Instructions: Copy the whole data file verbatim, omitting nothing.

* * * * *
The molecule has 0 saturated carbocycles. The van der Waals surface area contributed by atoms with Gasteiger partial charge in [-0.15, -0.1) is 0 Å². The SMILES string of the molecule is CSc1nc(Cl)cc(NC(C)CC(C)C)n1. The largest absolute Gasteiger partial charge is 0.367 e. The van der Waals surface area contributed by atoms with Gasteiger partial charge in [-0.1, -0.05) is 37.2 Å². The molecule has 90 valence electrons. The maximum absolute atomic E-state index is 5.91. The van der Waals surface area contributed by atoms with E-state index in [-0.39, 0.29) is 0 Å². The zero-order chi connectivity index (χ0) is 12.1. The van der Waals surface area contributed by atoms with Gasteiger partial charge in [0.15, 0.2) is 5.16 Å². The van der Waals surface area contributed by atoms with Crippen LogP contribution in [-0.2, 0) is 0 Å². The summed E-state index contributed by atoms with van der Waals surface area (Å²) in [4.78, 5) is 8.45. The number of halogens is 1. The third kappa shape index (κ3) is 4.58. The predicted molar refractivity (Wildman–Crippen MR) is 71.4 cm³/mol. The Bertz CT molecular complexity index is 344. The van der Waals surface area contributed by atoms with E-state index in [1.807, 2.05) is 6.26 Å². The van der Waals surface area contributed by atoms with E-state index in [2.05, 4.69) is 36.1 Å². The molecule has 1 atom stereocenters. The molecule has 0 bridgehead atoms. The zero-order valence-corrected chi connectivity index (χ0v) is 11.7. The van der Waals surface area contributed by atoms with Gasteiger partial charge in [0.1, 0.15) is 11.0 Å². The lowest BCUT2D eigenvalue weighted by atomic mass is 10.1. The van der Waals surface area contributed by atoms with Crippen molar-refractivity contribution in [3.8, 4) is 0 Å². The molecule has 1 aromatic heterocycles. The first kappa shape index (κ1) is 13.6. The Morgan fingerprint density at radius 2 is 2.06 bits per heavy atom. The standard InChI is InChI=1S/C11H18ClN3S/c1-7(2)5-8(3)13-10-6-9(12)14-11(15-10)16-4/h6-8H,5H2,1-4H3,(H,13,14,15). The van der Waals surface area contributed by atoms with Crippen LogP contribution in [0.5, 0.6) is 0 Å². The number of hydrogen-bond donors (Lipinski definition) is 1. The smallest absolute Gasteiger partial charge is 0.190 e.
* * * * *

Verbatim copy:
The molecule has 0 saturated carbocycles. The van der Waals surface area contributed by atoms with Gasteiger partial charge in [-0.15, -0.1) is 0 Å². The SMILES string of the molecule is CSc1nc(Cl)cc(NC(C)CC(C)C)n1. The largest absolute Gasteiger partial charge is 0.367 e. The van der Waals surface area contributed by atoms with Gasteiger partial charge in [-0.1, -0.05) is 37.2 Å². The molecule has 90 valence electrons. The maximum absolute atomic E-state index is 5.91. The van der Waals surface area contributed by atoms with E-state index in [-0.39, 0.29) is 0 Å². The zero-order chi connectivity index (χ0) is 12.1. The van der Waals surface area contributed by atoms with Gasteiger partial charge in [0.15, 0.2) is 5.16 Å². The van der Waals surface area contributed by atoms with Crippen LogP contribution in [-0.2, 0) is 0 Å². The summed E-state index contributed by atoms with van der Waals surface area (Å²) in [4.78, 5) is 8.45. The number of halogens is 1. The third kappa shape index (κ3) is 4.58. The predicted molar refractivity (Wildman–Crippen MR) is 71.4 cm³/mol. The Bertz CT molecular complexity index is 344. The van der Waals surface area contributed by atoms with E-state index in [1.807, 2.05) is 6.26 Å². The van der Waals surface area contributed by atoms with E-state index in [2.05, 4.69) is 36.1 Å². The molecule has 1 atom stereocenters. The molecule has 0 bridgehead atoms. The zero-order valence-corrected chi connectivity index (χ0v) is 11.7. The van der Waals surface area contributed by atoms with Gasteiger partial charge in [0.1, 0.15) is 11.0 Å². The lowest BCUT2D eigenvalue weighted by atomic mass is 10.1. The van der Waals surface area contributed by atoms with Crippen molar-refractivity contribution in [3.8, 4) is 0 Å². The molecule has 1 aromatic heterocycles. The first kappa shape index (κ1) is 13.6. The Morgan fingerprint density at radius 2 is 2.06 bits per heavy atom. The standard InChI is InChI=1S/C11H18ClN3S/c1-7(2)5-8(3)13-10-6-9(12)14-11(15-10)16-4/h6-8H,5H2,1-4H3,(H,13,14,15). The van der Waals surface area contributed by atoms with Crippen LogP contribution in [0.5, 0.6) is 0 Å². The number of hydrogen-bond donors (Lipinski definition) is 1. The smallest absolute Gasteiger partial charge is 0.190 e.